A group of British researchers found that air pollution in the world’s largest cities can easily offset the health benefits of exercise during pregnancy. Another study also found that the emissions from car traffic can negatively impact the health of unborn babies.
Pregnant women who live in highly polluted cities tend to deliver babies with sub-average birth weight. The findings appeared this week in the medical journal BMJ.
A separate study revealed that air pollution can reduce the health benefits of working out in pregnant women and their babies. That study appeared this week in the journal The Lancet.
The first study revealed that babies born to mothers living in polluted environments tend to be smaller than children born in rural or less polluted areas. For their study, researchers combed through data on 540,000 live births recorded in London from 2006 through 2010.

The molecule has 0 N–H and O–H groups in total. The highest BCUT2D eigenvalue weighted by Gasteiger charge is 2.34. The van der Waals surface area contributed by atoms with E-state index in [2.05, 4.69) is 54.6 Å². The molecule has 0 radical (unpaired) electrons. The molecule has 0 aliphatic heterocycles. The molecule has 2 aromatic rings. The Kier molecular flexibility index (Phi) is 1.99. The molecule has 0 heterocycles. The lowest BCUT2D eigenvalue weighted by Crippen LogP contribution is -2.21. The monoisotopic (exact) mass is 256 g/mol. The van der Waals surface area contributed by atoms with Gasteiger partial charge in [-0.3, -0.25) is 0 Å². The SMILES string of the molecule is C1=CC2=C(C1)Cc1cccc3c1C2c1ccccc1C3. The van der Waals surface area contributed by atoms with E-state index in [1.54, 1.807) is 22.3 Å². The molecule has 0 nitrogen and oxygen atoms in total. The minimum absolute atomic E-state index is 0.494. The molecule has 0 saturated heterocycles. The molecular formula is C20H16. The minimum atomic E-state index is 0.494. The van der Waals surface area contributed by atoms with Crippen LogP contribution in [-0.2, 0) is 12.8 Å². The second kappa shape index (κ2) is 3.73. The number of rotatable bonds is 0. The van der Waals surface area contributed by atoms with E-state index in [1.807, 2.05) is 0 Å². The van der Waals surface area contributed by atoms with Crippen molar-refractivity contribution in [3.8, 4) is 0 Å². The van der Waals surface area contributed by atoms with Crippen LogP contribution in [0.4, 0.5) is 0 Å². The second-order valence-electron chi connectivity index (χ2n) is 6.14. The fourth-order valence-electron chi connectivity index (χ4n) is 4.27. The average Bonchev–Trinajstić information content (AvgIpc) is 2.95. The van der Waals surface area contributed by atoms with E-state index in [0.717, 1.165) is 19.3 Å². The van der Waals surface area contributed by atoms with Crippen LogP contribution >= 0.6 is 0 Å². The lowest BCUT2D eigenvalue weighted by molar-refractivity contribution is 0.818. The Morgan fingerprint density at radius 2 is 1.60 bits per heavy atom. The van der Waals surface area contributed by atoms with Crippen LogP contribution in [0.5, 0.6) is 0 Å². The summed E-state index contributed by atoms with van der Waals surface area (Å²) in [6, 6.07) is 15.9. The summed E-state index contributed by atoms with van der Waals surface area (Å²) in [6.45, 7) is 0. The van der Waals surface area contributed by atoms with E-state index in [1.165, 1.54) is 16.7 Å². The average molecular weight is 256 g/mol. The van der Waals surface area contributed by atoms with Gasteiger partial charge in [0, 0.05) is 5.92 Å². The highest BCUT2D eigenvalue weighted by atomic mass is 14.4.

London Air Pollution Has Detrimental Effect on Unborn Babies
Study authors also calculated the level of air pollution in London and noise levels of car traffic for the same time period.
The study revealed that air pollutants like fine particulate matter and nitrogen oxides are associated with an up to 6% chance of delivering a baby with a low weight and up to 3% chance of being too small for its intrauterine age.
Particulate matter is a heavy polluter that comes from vehicles, constructions sites, fires, and power plants. The tiny pollutants are considered to be cancer-causing, according to a WHO study, as they can deeply penetrate the lungs due to their unusually small size.
One of the study limits was the inability to fully assess the level of exposure to air pollution of pregnant moms. Yet, lead author Rachel Smith who is an expert in statistical epidemiology at the Imperial College London is positive that air pollution in London can negatively affect fetal growth.
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